From a vertical industry perspective, the software and technology industry experienced the biggest growth in collaborative room bookings, up 495% since January 2022 through Q1 2023 – with a large increase of over 100,000 bookings more between from February to March 2023.

The human need for social connection at work is vital to an organization’s culture. And the office provides a way to help us boost productivity – especially when systems in the office work well. Eptura survey research featured in our 2023 Predictions Report reinforces the value of being in an office a few days a week in the US:

  • 45% see the improved ability to meet with colleagues, clients, vendors
  • 36% believe coming into the office helps improves company culture
  • 35% say they look to the office for a productive, well-equipped environment
  • 32% feel coming to the office helps with work/life balance

Other data sources reinforce the value and desire for human connection at work. Microsoft’s “2022 Work Trend Index” report found strong interest for social connection:

  • 84% of employees would be motivated by the promise of socializing with co-workers
  • 85% would be motivated by rebuilding team bonds
  • 73% of employees would go to the office more frequently if they knew their direct team members would be there
  • 74% would go in if their work friends were there

The bottom line: We want to work and socialize together in person.

How to balance workplace freedom and social connection

How can workplace and facility leaders balance the freedom vs. connection tension? By creating a culture of transparency, trust, and accountability to individual and team performance.

Establish the value of being together in-person

There are many reasons people need and want to work together. A team is a diverse mix of personalities and work styles, so the best way to understand where everyone is at is to ask.

Use employee surveys to establish where your culture is at – and where it wants to be. So first, find out what your teams need when working together in person. And publish the data and responses on a regular cadence. The surveys will reveal what direction your policies should head.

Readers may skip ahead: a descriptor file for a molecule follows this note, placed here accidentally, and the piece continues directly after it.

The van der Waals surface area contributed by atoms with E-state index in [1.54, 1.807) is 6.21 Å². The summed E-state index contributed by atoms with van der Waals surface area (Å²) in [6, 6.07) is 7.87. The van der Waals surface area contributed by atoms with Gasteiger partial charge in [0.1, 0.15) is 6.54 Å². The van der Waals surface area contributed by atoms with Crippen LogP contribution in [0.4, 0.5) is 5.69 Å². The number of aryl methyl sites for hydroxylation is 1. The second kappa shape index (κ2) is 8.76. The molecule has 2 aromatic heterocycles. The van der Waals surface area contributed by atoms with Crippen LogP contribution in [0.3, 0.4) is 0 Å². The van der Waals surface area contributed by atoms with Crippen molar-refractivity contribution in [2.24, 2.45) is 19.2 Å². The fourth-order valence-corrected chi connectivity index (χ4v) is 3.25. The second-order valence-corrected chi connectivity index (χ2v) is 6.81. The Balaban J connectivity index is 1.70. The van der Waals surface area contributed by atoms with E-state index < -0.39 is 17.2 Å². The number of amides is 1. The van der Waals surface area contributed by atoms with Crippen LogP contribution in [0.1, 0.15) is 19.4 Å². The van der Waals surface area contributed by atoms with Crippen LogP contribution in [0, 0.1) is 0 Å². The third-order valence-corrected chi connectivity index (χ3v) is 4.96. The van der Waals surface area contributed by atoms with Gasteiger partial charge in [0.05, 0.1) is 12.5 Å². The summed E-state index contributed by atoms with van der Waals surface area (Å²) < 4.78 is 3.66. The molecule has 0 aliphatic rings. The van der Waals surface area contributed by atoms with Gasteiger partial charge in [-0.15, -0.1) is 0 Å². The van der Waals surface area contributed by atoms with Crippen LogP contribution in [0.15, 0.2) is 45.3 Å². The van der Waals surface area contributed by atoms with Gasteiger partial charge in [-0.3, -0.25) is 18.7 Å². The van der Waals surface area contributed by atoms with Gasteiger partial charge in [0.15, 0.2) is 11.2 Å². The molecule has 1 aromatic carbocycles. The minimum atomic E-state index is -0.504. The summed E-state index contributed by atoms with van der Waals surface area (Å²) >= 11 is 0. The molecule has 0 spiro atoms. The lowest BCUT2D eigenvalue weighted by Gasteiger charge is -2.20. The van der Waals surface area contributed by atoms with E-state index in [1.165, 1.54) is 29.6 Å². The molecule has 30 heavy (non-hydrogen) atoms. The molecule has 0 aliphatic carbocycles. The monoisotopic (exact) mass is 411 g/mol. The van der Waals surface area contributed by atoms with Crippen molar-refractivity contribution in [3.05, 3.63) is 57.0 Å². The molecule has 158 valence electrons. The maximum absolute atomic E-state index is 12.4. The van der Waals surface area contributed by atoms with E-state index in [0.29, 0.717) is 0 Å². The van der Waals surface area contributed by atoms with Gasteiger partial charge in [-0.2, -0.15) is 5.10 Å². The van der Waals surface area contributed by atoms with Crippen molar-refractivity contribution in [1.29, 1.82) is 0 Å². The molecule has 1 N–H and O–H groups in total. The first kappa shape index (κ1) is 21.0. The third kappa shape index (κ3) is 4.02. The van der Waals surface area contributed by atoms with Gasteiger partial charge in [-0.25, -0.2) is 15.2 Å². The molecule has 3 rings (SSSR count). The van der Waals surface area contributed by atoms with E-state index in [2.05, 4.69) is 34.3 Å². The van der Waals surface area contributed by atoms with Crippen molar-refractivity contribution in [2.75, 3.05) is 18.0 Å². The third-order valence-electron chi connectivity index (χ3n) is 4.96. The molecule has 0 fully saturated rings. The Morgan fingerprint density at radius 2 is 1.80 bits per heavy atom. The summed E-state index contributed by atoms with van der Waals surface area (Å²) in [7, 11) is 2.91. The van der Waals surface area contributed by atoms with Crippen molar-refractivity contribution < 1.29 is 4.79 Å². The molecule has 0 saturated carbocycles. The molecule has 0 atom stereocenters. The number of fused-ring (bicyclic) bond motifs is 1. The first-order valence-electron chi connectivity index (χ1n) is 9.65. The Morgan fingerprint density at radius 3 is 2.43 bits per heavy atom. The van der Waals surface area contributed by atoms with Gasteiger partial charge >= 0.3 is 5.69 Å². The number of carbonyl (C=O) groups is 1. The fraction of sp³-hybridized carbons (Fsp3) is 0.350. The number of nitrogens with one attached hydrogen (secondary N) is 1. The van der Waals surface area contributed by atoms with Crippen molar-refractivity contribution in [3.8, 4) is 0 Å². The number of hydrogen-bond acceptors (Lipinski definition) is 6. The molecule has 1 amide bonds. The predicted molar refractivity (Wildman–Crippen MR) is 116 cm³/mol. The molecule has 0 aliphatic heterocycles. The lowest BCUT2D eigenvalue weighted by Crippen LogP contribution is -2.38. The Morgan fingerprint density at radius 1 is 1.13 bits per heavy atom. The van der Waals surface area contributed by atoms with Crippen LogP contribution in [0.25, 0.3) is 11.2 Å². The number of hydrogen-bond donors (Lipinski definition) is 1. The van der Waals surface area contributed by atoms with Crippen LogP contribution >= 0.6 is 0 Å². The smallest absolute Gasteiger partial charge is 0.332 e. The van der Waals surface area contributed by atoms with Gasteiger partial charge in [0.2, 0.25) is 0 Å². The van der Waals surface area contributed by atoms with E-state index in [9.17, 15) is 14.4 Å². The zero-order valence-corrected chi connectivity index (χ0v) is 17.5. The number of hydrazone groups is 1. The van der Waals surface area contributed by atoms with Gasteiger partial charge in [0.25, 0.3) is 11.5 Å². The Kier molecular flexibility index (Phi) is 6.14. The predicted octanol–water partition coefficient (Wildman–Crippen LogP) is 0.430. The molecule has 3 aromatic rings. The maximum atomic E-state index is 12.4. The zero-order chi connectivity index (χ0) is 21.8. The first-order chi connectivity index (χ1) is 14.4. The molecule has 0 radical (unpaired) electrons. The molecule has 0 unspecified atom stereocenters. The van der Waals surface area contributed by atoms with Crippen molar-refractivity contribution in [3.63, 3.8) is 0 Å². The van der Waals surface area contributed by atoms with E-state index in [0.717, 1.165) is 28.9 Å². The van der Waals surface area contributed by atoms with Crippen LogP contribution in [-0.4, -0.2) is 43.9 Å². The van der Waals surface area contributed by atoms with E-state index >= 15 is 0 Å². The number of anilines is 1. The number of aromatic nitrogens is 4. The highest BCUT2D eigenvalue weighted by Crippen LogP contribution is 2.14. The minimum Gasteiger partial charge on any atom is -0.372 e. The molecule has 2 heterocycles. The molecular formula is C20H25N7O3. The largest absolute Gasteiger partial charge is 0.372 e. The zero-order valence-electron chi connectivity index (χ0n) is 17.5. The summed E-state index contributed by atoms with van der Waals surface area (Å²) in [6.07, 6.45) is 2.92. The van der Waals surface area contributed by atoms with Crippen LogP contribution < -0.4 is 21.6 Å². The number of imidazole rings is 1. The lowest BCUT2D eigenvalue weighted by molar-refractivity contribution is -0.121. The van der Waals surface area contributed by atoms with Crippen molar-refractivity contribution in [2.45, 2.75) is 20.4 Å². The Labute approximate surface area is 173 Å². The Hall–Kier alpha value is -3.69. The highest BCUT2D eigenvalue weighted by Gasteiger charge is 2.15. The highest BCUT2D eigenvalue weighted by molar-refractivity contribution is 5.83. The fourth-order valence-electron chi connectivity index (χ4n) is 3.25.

Create flexible hybrid work policies with clarity and buy-in

One of the best ways to establish buy-in is to have department managers work with their teams to create the policies together. The goal is to encourage participation. This way, it’s clear because the team had input. Then, work with other departments on scheduling days.

To help balance out shared workspace and avoid every team being during the midweek mountain, some of our customers are using Mondays and Fridays as alternate days. Often, they are adding in a social component – an end of the week happy hour or early week team brainstorming session – so there’s emphasis on bonding.

Leverage worktech that reinforces freedom and connection to others

After establishing surveys and buy-in to policies, you will have agreement. But we all know that policies are not necessarily going to be strictly followed every week. Each employee will have specific needs, and as long as there is fairness in the approach and employees are performing well in their roles, flexibility and connection will become respected and balanced.

But to take transparency to the next level, it helps to make it easy to know each other’s plans.

With presence awareness –  you can leverage simple, easy to view and share scheduling and location data which will help all teams be able to plan and track how workspaces are being used. With this weekly data, you can optimize the short term and inform the future.

Stay tuned. We’re doing a series of blogs on all the tensions our research discovered, including workplace flexibility vs. certainty, value add vs. cost center, and C02 targets vs. costs.

Download the 2023 Workplace Index: Q1 report now.